Anton: I think when I compare the shortened seasons to the other seasons, their truncated quality bothers me more. D&D were wasting time with Ramsay torturing and mind-fucking people for episodes on end, and Daenerys and her counsellors sat and talked in various tents and cities for what seemed like ages across the ocean, and then everything moves so quickly once Daenerys heads to Westeros.
Aren: It’s true. In hindsight, they shouldn’t have wasted so much time in Dorne or Qarth or the Dreadfort if they weren’t going to give us extended sequences of Daenerys’ conquest.
Anton: And that’s why the whole thing feels a bit unplanned, even if I think the final destination was the basic idea all along.
Anders: But the final season also had to deliver the spectacle of shock and the undermining of narrative expectations—there had to be a twist of some kind. Having Daenerys be the clear-cut hero, which so many fans would seem to have desired—
Aren: To be clear, you mean yourself, as I remember you and your wife stanning for Daenerys as the true ruler in seasons’ past.
Anders: Oh most definitely. The nature of the show was to encourage side-taking and develop rooting interests, and I still harbour pro-Daenerys feelings—a beautiful woman with a dragon is a pretty pure power fantasy—just as you still bend the knee to Stannis.
Aren: The one true king.
Anders: But in the end, I recognize that would have been an affirmation of fantasy that would have been a betrayal of the show and its driving philosophies.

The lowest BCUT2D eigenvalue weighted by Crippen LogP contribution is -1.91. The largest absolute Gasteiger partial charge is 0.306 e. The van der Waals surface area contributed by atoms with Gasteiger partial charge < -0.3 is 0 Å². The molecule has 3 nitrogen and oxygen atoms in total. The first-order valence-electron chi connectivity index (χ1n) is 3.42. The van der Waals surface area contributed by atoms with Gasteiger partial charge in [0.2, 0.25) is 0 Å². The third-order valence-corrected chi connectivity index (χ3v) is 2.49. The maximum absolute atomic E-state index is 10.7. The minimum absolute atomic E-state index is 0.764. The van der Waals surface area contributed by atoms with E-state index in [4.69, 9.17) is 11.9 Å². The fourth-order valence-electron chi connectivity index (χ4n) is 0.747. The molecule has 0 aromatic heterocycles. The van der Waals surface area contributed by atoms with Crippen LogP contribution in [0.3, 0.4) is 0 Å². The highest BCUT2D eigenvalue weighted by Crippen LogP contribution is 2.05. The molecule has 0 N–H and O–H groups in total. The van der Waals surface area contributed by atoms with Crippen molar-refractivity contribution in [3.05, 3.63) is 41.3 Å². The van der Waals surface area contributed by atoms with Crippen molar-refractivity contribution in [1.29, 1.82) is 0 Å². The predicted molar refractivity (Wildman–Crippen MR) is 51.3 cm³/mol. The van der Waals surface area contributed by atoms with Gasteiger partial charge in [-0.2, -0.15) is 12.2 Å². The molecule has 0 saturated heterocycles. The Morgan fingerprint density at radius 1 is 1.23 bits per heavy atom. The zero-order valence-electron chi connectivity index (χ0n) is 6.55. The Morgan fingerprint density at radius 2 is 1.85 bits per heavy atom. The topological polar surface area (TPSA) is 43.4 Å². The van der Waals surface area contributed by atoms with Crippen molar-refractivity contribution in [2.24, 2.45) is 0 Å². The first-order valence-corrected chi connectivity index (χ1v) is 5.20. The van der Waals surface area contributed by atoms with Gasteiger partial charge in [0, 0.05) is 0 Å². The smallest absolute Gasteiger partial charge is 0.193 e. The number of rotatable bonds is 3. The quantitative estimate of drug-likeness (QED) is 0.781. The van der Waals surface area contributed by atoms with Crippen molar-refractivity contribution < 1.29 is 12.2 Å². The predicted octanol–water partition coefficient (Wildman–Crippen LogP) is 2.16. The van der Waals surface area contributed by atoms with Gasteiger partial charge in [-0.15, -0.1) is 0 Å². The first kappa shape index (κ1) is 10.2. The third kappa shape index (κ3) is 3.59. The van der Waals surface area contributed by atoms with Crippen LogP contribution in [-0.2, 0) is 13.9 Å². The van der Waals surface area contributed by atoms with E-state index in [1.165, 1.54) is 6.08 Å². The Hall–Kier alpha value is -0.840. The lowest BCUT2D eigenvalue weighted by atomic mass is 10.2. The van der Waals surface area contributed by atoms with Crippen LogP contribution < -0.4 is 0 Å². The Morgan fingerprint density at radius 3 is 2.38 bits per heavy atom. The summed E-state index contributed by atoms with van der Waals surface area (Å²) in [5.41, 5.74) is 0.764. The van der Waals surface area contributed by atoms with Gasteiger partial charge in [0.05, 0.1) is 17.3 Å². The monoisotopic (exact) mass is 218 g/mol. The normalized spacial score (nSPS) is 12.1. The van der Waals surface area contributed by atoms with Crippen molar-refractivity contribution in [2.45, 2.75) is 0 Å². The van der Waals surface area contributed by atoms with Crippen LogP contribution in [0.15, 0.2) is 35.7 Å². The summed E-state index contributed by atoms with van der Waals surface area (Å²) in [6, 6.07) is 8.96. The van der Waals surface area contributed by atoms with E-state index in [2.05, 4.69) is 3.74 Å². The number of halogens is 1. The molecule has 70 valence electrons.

Daenerys, the Mad Queen
Aren: The show ended by making one of its core heroes a villain, or at least, capable of extremely villainous actions. I don’t really want to do more than acknowledge the negative fan reaction to this. It exists. The so-called fans of the show are crybabies, and most of this boils down to people not getting what they wanted, which isn’t actually criticism but entitlement.
Anton: Well, it’s a rejection of one specific way of reading texts, but one which I happen to think is the most important for critics: What is the TV show or film or book trying to do, and did it achieve it? Whether I like what it was trying to do is another question. In essence, the problem is viewing TV as merely a consumer product meant to give you something.
Aren: Let’s talk about the actual transition, because it’s buried within the series as a whole. A key aspect of the books is the POV nature of each chapter. It’s third-person but we get glimpses into each person’s head because of the extremely-limited third-person POV. The show is looser, but still aligned with various POVs. It just has more of them than the book does, and in Daenerys’ plotline throughout the show, she or Jorah, and later Tyrion, are the main vantages to view her, and they all view her as a hero. She thinks she’s justified at every step of the way, and often she is defeating bad people, but her actions, when seen from a dispassionate viewpoint, can be pretty horrifying.